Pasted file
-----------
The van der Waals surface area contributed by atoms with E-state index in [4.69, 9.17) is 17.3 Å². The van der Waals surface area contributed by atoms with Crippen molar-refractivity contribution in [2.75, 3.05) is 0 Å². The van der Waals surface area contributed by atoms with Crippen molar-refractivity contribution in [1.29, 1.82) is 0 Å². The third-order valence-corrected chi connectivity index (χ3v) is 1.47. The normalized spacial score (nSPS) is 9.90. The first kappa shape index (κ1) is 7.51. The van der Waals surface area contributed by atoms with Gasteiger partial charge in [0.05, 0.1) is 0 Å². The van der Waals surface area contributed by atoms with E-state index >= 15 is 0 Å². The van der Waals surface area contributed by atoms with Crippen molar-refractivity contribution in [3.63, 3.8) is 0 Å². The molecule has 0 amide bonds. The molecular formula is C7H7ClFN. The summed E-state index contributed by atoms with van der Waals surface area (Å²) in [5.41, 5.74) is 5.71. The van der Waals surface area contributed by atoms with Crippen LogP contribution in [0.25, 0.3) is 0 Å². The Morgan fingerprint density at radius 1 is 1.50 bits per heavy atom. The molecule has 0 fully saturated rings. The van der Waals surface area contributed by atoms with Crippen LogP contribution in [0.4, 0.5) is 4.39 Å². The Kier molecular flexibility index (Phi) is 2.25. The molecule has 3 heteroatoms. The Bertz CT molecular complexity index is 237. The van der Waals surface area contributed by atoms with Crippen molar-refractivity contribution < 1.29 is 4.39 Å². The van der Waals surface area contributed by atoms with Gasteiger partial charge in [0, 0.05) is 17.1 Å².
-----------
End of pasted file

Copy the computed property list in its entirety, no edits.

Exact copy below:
The van der Waals surface area contributed by atoms with E-state index in [4.69, 9.17) is 17.3 Å². The van der Waals surface area contributed by atoms with Crippen molar-refractivity contribution in [2.75, 3.05) is 0 Å². The van der Waals surface area contributed by atoms with Crippen molar-refractivity contribution in [1.29, 1.82) is 0 Å². The third-order valence-corrected chi connectivity index (χ3v) is 1.47. The normalized spacial score (nSPS) is 9.90. The first kappa shape index (κ1) is 7.51. The van der Waals surface area contributed by atoms with Gasteiger partial charge in [0.05, 0.1) is 0 Å². The van der Waals surface area contributed by atoms with E-state index >= 15 is 0 Å². The van der Waals surface area contributed by atoms with Crippen molar-refractivity contribution in [3.63, 3.8) is 0 Å². The molecule has 0 amide bonds. The molecular formula is C7H7ClFN. The summed E-state index contributed by atoms with van der Waals surface area (Å²) in [5.41, 5.74) is 5.71. The van der Waals surface area contributed by atoms with Crippen LogP contribution in [0.25, 0.3) is 0 Å². The Morgan fingerprint density at radius 1 is 1.50 bits per heavy atom. The molecule has 0 fully saturated rings. The van der Waals surface area contributed by atoms with Crippen LogP contribution in [0.4, 0.5) is 4.39 Å². The Kier molecular flexibility index (Phi) is 2.25. The molecule has 3 heteroatoms. The Bertz CT molecular complexity index is 237. The van der Waals surface area contributed by atoms with Crippen molar-refractivity contribution < 1.29 is 4.39 Å². The van der Waals surface area contributed by atoms with Gasteiger partial charge in [0, 0.05) is 17.1 Å².